Morris Whitehouse, for appellant.
Chas. J. Patterson, for respondent.
We are of opinion that the question as to the contributory negligence of the plaintiff, and the other question, as to the negligence of the motorman in the employ of the defendant, were properly submitted to the jury. The railroad company did not have the paramount right of way, as would be the case if the truck had been driving in the street on which the tracks of the defendant were laid. The plaintiff was driving across the tracks on an intersecting street, and the right of way was equal between the parties. O'Neil v. R.R. Co., 129 N.Y. 125; Buhrens v. R.R. Co., 6 N.Y.S. 224; 125 N.Y. 702.
We have carefully considered the testimony in the case bearing on the question of damages, and conclude that the verdict for $15,000 was excessive. The plaintiff was earning, at the time of his injury, twelve dollars per week, and was confined in the hospital by reason of his injury for a period of about a year. During a portion of the time he suffered pain, and for his loss of time while in the hospital, and for his suffering, he is entitled to just compensation. His permanent injuries, for which he is also entitled to compensation, are as follows: The fleshy part of the calf of the right leg is two inches larger in circumference than the other; the veins are in a varicose condition; there are three scars, and the leg is so impaired by the varicose veins that he cannot do hard or heavy work. He can walk and use his leg, but if he engaged in hard work his leg might be further injured. The only permanent injury which is seriously to be considered is the varicose veins. It is a well-known fact that many persons are so afflicted, and that such a condition impairs the use of a limb for long walks, or perhaps heavy work, but, with care and proper appliances, such an injury does not deprive the person of the use of the leg for nearly all practical purposes. As said before, the plaintiff was entitled to compensation for loss of wages during the time he could not work, for all pain and suffering, the result of the injury, and for the permanent impairment of the use of his leg. The sum of $15,000 seems to us grossly excessive, in view of the injuries sustained by plaintiff, and we conclude that the verdict should be reduced to the sum of $8,000.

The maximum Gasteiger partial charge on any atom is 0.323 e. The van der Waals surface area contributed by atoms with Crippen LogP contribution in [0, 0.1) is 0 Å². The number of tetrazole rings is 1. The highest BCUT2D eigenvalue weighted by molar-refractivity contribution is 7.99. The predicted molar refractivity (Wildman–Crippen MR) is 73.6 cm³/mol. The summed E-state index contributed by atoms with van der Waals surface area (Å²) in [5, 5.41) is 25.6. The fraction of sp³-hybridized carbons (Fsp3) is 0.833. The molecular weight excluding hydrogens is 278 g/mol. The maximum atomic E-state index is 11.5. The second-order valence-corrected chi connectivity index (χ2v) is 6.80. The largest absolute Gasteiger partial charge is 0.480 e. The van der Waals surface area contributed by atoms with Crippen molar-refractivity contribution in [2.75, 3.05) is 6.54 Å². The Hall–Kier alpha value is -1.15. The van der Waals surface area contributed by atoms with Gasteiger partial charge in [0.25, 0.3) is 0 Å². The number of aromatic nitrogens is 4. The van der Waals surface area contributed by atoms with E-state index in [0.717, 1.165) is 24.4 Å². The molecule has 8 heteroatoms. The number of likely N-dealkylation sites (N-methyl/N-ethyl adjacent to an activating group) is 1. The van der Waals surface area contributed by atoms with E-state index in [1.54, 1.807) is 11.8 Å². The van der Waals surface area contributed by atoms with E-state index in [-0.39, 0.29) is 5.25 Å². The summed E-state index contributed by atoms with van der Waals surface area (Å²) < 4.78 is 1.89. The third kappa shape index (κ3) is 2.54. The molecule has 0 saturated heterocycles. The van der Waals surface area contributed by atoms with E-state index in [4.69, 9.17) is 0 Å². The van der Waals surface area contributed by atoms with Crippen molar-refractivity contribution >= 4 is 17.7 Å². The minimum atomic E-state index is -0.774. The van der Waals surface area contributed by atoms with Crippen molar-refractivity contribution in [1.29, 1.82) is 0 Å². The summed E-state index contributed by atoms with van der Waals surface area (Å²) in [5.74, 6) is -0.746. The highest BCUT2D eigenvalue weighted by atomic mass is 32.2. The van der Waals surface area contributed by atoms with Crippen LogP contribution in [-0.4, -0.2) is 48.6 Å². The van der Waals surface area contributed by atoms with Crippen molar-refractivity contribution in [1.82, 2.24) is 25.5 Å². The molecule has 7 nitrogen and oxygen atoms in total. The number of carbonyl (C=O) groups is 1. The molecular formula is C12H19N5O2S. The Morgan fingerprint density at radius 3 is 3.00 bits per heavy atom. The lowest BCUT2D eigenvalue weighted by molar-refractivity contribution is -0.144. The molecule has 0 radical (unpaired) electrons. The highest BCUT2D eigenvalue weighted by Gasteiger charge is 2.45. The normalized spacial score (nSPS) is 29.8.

Judgment and order denying new trial reversed and a new trial granted, costs to abide the event, unless plaintiff consents to reduce the verdict to $8,000, and the allowance to five per cent on that amount, in which case the judgment and order denying new trial should be affirmed, without costs.
VAN WYCK, J., concurs.
Judgment and order reversed and new trial granted, costs to abide event, unless plaintiff stipulates to reduce the verdict to $8,000 and the allowance to five per cent thereon, in which case judgment and order affirmed, without costs.